Joel Emes

Senior Fellow, Fraser Institute

Joel Emes is Fraser Institute Senior Fellow who rejoined the Institute after a stint as a senior advisor to British Columbia’s provincial government. He previously served as a senior analyst, then as executive director (2009 to 2011), at the BC Progress Board. Prior to that, Joel was a senior research economist at the Fraser Institute, where he initiated and led several flagship projects in the areas of tax freedom and government performance, spending, debt, and unfunded liabilities. Joel holds a B.A. and an M.A. in economics from Simon Fraser University.

Recent Research by Joel Emes

— Nov 30, 2017
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Towards a Better Understanding of Income Inequality in Canada

Towards a Better Understanding of Income Inequality in Canada is a new book that finds the problem of inequality isn’t nearly as bad in Canada as people are sometimes led to believe. Canadians are more able, thanks to opportunities of mobility, to get out of a low-income situation, middle-class incomes are not stagnating and most people can and do build-up wealth over the course of their lives.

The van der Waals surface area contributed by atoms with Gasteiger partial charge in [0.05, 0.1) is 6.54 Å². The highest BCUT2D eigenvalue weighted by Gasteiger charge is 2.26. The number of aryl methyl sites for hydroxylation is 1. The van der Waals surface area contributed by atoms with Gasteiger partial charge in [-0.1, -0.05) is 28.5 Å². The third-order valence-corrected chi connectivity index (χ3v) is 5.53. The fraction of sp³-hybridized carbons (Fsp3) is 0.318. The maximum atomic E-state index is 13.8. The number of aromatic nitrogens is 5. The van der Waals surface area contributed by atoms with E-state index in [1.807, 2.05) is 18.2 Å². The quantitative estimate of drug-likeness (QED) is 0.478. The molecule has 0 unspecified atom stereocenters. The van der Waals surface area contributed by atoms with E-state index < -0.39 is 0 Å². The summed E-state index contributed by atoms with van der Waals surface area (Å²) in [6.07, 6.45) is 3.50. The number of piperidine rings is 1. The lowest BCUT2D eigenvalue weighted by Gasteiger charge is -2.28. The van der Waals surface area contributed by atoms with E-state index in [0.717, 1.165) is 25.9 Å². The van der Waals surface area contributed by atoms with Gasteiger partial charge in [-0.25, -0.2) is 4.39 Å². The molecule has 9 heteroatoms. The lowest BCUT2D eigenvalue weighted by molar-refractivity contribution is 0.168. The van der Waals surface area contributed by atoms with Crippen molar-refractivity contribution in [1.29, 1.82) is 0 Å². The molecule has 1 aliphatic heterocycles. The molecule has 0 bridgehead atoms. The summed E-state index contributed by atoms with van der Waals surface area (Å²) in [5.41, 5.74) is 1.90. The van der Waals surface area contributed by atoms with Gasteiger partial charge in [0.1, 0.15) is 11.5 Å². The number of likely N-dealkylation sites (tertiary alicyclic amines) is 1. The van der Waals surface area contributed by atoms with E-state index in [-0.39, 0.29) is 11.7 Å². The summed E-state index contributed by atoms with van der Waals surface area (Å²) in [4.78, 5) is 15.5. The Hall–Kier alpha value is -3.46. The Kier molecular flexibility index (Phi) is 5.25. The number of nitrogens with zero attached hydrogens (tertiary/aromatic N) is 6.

— Nov 15, 2017
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The Impact of Interprovincial Migration of Seniors on Provincial Health Care Spending

The Impact of Interprovincial Migration of Seniors on Provincial Health Care Spending finds that migrating seniors have increased B.C.’s health-care costs by more than $7.0 billion over the past 36 years, while effectively saving Quebec $6.0 billion. That’s because Canadians pay most of their lifetime taxes during their working lives, but consume most of their health-care costs after they retire. B.C. and five other provinces saw a net inflow of seniors since 1980, while Quebec and the other provinces saw a net outflow.

— Oct 19, 2017
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Comparing the Family Income of Students in Alberta’s Independent and Public Schools

Comparing the Family Income of Students in Alberta’s Independent and Public Schools finds that despite common misperceptions, Alberta families with children in most independent schools actually have slightly lower incomes than families with children in public schools.